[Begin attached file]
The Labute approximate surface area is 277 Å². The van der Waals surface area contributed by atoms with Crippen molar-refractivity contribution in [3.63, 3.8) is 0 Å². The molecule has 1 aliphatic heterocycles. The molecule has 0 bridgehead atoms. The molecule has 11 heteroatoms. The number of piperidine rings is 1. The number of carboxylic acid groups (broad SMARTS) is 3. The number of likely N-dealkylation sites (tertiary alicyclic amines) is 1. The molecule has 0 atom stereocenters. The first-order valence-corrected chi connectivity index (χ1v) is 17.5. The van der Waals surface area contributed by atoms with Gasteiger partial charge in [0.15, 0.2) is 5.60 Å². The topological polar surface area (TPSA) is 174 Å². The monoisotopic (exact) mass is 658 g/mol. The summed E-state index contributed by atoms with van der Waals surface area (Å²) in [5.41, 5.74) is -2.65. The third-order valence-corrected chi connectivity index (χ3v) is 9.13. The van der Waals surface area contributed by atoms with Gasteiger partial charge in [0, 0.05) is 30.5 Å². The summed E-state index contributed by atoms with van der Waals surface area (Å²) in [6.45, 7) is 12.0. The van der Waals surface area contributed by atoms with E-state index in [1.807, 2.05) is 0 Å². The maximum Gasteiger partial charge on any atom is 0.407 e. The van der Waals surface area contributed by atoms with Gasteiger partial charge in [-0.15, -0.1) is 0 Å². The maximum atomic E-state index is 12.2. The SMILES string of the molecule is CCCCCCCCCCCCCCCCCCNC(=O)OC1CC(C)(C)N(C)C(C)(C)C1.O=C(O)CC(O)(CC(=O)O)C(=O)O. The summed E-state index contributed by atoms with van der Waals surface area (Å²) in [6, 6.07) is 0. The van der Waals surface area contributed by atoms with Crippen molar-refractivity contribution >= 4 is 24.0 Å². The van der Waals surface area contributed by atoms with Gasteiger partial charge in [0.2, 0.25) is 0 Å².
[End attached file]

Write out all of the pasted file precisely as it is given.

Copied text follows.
The Labute approximate surface area is 277 Å². The van der Waals surface area contributed by atoms with Crippen molar-refractivity contribution in [3.63, 3.8) is 0 Å². The molecule has 1 aliphatic heterocycles. The molecule has 0 bridgehead atoms. The molecule has 11 heteroatoms. The number of piperidine rings is 1. The number of carboxylic acid groups (broad SMARTS) is 3. The number of likely N-dealkylation sites (tertiary alicyclic amines) is 1. The molecule has 0 atom stereocenters. The first-order valence-corrected chi connectivity index (χ1v) is 17.5. The van der Waals surface area contributed by atoms with Gasteiger partial charge in [0.15, 0.2) is 5.60 Å². The topological polar surface area (TPSA) is 174 Å². The monoisotopic (exact) mass is 658 g/mol. The summed E-state index contributed by atoms with van der Waals surface area (Å²) in [5.41, 5.74) is -2.65. The third-order valence-corrected chi connectivity index (χ3v) is 9.13. The van der Waals surface area contributed by atoms with Gasteiger partial charge in [0, 0.05) is 30.5 Å². The summed E-state index contributed by atoms with van der Waals surface area (Å²) in [6.45, 7) is 12.0. The van der Waals surface area contributed by atoms with E-state index in [1.807, 2.05) is 0 Å². The maximum Gasteiger partial charge on any atom is 0.407 e. The van der Waals surface area contributed by atoms with Gasteiger partial charge in [-0.15, -0.1) is 0 Å². The maximum atomic E-state index is 12.2. The SMILES string of the molecule is CCCCCCCCCCCCCCCCCCNC(=O)OC1CC(C)(C)N(C)C(C)(C)C1.O=C(O)CC(O)(CC(=O)O)C(=O)O. The summed E-state index contributed by atoms with van der Waals surface area (Å²) in [6, 6.07) is 0. The van der Waals surface area contributed by atoms with Crippen molar-refractivity contribution >= 4 is 24.0 Å². The van der Waals surface area contributed by atoms with Gasteiger partial charge in [0.2, 0.25) is 0 Å².